Construction companies have been hogging the limelight in the last few months as the Singapore government has unveiled plans on land usage as part of the URA’s Draft Masterplan 2019. These include plans to build more homes in the Central Business District and Marina Bay areas so that residents can live closer to their workplaces and amenities (which reduces time spent commuting as well as strain on commuter infrastructure). Familiar areas such as Orchard Road, mature towns, and major recreational corridors will also be rejuvenated.
However, investors may wish to think twice before investing in construction companies, even though the sector is getting a major shot in the arm as a result of the government’s plans. I looked at three companies in the sector and analysed three aspects for each of them.
The companies are:
- BBR Holdings (S) Ltd (SGX: KJ5), one of Singapore’s leading construction and specialised engineering groups.
- CSC Holdings Limited (SGX: C06), a leading foundation and geotechnical engineering specialist, and also a ground engineering solutions provider for private and public sector work.
- Yongnam Holdings Limited (SGX: AXB), a steel fabrication specialist involved in infrastructure and construction projects.
1. Gross profit margin
The average gross margin is low for the three companies within the industry for both fiscal years. Yongnam even reported negative gross margins (i.e., a gross loss) for two consecutive fiscal years. Poor gross margins indicate that the companies do not have pricing power, and though their contracts may be large, this means they end up being price-takers and are held hostage to their costs of materials.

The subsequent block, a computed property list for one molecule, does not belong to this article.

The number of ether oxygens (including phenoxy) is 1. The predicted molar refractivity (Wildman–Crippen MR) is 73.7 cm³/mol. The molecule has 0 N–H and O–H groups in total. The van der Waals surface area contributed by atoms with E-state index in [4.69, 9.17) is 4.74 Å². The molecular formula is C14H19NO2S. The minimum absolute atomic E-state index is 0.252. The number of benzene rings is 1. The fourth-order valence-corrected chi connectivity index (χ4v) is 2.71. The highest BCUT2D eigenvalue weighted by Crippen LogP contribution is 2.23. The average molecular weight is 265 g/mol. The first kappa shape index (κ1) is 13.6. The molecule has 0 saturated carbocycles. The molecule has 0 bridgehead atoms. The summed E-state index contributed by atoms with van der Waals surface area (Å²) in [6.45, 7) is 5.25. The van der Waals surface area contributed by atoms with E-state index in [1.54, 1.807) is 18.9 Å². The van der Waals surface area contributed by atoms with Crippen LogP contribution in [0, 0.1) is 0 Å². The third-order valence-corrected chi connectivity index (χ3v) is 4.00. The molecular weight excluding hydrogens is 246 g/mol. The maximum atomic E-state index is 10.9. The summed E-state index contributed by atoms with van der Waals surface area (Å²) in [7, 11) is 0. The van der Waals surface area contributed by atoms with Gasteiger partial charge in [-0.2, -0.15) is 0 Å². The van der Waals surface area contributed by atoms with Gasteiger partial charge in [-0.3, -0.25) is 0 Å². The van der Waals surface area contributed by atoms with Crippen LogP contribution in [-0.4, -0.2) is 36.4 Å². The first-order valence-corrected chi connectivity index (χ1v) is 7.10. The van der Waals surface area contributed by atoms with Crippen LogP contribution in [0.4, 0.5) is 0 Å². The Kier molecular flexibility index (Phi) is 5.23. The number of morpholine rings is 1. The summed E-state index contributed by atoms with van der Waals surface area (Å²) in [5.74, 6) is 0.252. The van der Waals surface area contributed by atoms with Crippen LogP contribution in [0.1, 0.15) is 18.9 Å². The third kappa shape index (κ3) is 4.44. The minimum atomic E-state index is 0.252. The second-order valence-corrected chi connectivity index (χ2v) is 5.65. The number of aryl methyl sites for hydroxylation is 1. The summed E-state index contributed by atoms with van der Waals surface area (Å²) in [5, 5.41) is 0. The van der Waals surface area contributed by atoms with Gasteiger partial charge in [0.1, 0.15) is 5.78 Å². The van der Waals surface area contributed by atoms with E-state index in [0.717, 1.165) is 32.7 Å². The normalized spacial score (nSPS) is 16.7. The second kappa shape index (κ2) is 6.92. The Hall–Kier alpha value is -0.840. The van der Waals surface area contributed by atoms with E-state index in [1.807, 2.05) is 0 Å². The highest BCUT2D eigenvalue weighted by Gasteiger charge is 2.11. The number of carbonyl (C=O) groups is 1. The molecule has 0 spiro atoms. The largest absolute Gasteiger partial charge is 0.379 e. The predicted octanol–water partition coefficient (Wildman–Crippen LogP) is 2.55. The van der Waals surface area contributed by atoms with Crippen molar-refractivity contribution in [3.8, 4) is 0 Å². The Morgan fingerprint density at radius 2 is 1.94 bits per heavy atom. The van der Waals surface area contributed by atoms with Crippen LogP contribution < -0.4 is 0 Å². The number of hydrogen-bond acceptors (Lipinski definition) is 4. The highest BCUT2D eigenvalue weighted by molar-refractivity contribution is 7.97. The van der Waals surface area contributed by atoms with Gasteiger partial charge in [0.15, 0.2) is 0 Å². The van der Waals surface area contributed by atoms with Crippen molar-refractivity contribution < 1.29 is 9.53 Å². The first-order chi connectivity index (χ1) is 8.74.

2. Cash and debt positions
All three companies are in positions of net debt, and the construction industry is known for its large projects where companies need to gear up in order to pay for the construction and materials. High debt levels increase the risks for the companies as a sudden downturn or a dry-up in contracts may result in insufficient cash-flow generation to service the finance costs, and it may also affect the companies’ ability to pay off their loans.
3. Free-cash-flow generation
Free-cash-flow generation was generally negative for all three companies over two fiscal years, with only CSC generating positive free cash flow in FY 2017. The capital-intensive nature of the industry ties up significant amounts of working capital, which then leads to negative operating cash flow. Coupled with significant capital expenditure requirements, it comes as no surprise that construction companies need to rely on a lot of financing in order to operate smoothly.
The Foolish conclusion
The evidence above points to significant risks associated with construction companies, as their poor gross margins, high net debt positions, and constant lack of free cash flow make them vulnerable to economic stress should the industry turn down. Investors need to be mindful of these risks and ignore the hype generated by news outlets as they report on large-scale infrastructure and construction projects.
The information provided is for general information purposes only and is not intended to be personalised investment or financial advice. Motley Fool Singapore contributor Royston Yang does not own shares in any of the companies mentioned.